Planning ahead for an individualized meeting about their child's behavior needs will help parents explain their own ideas about the best way to help their child in addition to listening to the ideas of others.
A parent guide series describing each of IDEA's mechanisms: state complaints, mediation, due process complaints and hearings, resolution sessions, and IEP facilitation.
Here are Reading Rockets' top 8 back-to-school tips for parents emphasize communication, organization, and staying up-to-date on special education news. 
Here are 10 tips to help parents get off to a good start at the beginning of the new school year.

Wrightslaw Special Education Resource, Fall 2016 
For parents of children with special needs, “back to school” means the start of a new IEP advocacy year. Begin now!
  • monitor
  • evaluate
  • document
Help the School WANT to Help Your Child
Educate school personnel so they want to help your child. Learn how to resolve problems by putting yourself in the shoes of the people on the other side.
Starting a New IEP Advocacy Year: Back to School Tips
It's that  time again! Get tips to keep in mind as you start a new IEP advocacy year.
9 Ways to Boost Your Child's Attitude Before the Bus Arrives
What can you do before your children walk out the door to help them feel they can conquer anything? No-nonsense pointers will help you remove last-minute stress every weekday morning.
New Anti-bullying and Down Syndrome Awareness Children’s Book Soars with a Positive Message 
Author David Villanueva Jr. has completed his crowdfunding campaign to self-publish the children’s chapter book The Butterfly Princesses about the importance of friendship, anti-bullying, and Down syndrome awareness.
Years ago when he pitched the book to publishers, he received praise from editors who said that the book was “fun and had a positive message,” but they said it wasn’t “commercial enough” for them to publish it.  This led him to launch the crowdfunding campaign to getThe Butterfly Princesses published, because he felt ALL children should be able to have a character in a book they can relate to.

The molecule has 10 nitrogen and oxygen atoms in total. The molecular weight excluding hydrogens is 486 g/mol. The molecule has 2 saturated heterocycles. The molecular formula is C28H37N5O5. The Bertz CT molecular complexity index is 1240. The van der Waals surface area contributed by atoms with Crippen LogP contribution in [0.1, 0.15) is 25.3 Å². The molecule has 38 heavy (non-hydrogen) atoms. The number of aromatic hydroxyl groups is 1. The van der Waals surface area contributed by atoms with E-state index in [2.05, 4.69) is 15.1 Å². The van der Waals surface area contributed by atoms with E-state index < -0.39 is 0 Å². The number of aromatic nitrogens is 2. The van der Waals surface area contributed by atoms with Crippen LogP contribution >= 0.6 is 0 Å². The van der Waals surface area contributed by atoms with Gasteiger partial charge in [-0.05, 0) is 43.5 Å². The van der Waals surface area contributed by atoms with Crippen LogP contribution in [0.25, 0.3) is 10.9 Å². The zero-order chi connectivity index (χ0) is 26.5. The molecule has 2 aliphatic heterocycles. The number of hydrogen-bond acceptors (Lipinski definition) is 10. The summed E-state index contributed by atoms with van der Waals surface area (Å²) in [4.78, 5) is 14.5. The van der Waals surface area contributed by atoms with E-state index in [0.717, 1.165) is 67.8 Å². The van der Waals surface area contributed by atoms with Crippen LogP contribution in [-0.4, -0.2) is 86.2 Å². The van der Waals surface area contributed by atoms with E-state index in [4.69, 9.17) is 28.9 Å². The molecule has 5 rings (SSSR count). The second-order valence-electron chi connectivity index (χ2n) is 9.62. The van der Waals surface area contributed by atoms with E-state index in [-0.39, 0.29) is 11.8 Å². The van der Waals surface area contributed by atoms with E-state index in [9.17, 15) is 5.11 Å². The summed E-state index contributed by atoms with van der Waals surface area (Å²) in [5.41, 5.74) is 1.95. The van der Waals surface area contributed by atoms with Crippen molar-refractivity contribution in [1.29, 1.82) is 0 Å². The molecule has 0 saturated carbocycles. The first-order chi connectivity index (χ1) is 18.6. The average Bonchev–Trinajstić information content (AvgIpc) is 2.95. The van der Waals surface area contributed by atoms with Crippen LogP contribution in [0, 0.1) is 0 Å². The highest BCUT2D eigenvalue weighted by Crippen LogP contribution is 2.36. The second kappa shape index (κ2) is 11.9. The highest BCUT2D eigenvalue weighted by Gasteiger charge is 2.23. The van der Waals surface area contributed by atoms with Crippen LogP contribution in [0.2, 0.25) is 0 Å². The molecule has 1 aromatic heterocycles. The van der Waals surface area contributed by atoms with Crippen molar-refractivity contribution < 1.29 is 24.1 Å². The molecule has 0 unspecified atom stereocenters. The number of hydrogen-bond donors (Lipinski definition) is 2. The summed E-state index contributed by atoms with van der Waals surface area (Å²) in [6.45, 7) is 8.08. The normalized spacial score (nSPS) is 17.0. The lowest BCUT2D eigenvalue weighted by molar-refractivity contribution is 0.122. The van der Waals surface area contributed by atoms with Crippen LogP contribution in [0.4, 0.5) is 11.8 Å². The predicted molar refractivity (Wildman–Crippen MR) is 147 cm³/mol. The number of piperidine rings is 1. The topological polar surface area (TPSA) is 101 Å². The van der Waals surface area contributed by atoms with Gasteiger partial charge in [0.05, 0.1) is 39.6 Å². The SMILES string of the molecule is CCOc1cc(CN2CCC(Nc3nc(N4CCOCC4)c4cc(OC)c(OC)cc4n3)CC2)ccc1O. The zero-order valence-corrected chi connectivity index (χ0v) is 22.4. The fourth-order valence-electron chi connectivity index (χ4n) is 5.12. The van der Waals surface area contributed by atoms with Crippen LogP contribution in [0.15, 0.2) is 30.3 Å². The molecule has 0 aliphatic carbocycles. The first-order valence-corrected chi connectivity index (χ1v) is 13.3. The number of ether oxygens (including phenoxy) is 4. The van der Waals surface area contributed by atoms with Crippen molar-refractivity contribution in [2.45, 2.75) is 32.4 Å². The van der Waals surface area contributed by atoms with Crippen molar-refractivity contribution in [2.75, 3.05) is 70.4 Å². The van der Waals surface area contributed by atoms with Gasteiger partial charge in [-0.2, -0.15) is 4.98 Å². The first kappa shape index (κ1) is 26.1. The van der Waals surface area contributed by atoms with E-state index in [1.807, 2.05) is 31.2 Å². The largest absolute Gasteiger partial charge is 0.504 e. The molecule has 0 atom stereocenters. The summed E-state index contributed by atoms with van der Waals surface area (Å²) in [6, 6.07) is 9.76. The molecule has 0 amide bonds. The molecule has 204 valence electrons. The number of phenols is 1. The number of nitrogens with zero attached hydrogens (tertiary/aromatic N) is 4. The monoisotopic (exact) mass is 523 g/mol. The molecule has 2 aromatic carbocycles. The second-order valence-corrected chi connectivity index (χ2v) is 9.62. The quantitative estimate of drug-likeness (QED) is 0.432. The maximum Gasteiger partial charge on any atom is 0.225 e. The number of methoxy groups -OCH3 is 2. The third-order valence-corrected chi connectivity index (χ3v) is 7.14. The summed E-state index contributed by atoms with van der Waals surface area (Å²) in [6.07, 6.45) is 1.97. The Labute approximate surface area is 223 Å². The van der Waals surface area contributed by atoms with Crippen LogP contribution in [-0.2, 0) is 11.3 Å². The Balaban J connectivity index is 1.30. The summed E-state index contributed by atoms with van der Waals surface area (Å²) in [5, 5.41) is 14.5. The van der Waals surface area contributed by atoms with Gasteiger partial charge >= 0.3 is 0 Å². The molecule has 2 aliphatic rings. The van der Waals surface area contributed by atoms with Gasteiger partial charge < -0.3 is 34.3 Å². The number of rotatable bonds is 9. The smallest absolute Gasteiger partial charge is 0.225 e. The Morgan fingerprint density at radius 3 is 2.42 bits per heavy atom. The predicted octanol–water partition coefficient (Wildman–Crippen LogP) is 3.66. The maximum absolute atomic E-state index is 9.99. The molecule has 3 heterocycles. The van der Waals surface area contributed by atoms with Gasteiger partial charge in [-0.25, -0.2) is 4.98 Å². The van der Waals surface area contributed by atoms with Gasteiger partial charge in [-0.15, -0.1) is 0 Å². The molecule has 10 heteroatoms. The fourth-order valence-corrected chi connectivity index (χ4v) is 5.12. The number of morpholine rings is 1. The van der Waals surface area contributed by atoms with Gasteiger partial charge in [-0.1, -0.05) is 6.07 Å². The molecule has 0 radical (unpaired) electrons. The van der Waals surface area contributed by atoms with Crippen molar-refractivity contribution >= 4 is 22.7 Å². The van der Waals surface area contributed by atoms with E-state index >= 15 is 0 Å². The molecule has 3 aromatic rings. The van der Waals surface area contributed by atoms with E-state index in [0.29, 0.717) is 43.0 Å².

Discover the “Butterfly Princesses,” Jinni, and her BFF, Tinsley, a little girl with Down syndrome, as they encounter bullies, a backyard full of surprises like a roller coaster and a sunflower garden with endless butterflies, and a talent show they are determined to win!   Being different isn’t an obstacle, its unique!
The Butterfly Princesses is now available on and
David Villanueva Jr. resides in Los Angeles, and is the author of the children’s books Bella the Crooked Hat Witch, Caleb’s Birthday Wish, The Misadventures of Mel B, The Extraordinary Capers of Lochlin de Carlo (coming late 2016), and The Butterfly Princesses.
For More Info Check Out:
USC UCEDD Webinar: I Got Hired! Increasing employment of youth & adults with DD 
2016 USC UCEDD Webinar Series:
Issues in Intellectual & Developmental Disability (I/DD) - What Self-Advocates and Families Need to Know
There is still time to register for the next *FREE* webinar in the USC UCEDD series:
“I Got Hired!” Increasing Employment of Youth & Adults with Developmental Disabilities
Employment First Webinar
Thursday, September 29, 2016 at 10:00am PST
Click Here to Register
In this webinar, Olivia Raynor, Ph.D., director of the Tarjan Center at UCLA, and Kecia Weller, Self-Advocacy And Community Liason, will discuss:
  • What the Employment First initiative means for youth and adults with developmental disabilities
  • Things we now know about policy and practice and competitive integrated employment—as learned from CECY (California Employment Consortium for Youth with Intellectual & Developmental Disabilities)
  • Changes taking place in California that affect self-advocates who want to wo

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Address postal inquiries to:
Down Syndrome Information Alliance
5098 Foothills Blvd Suite 3-464
Roseville, CA 95747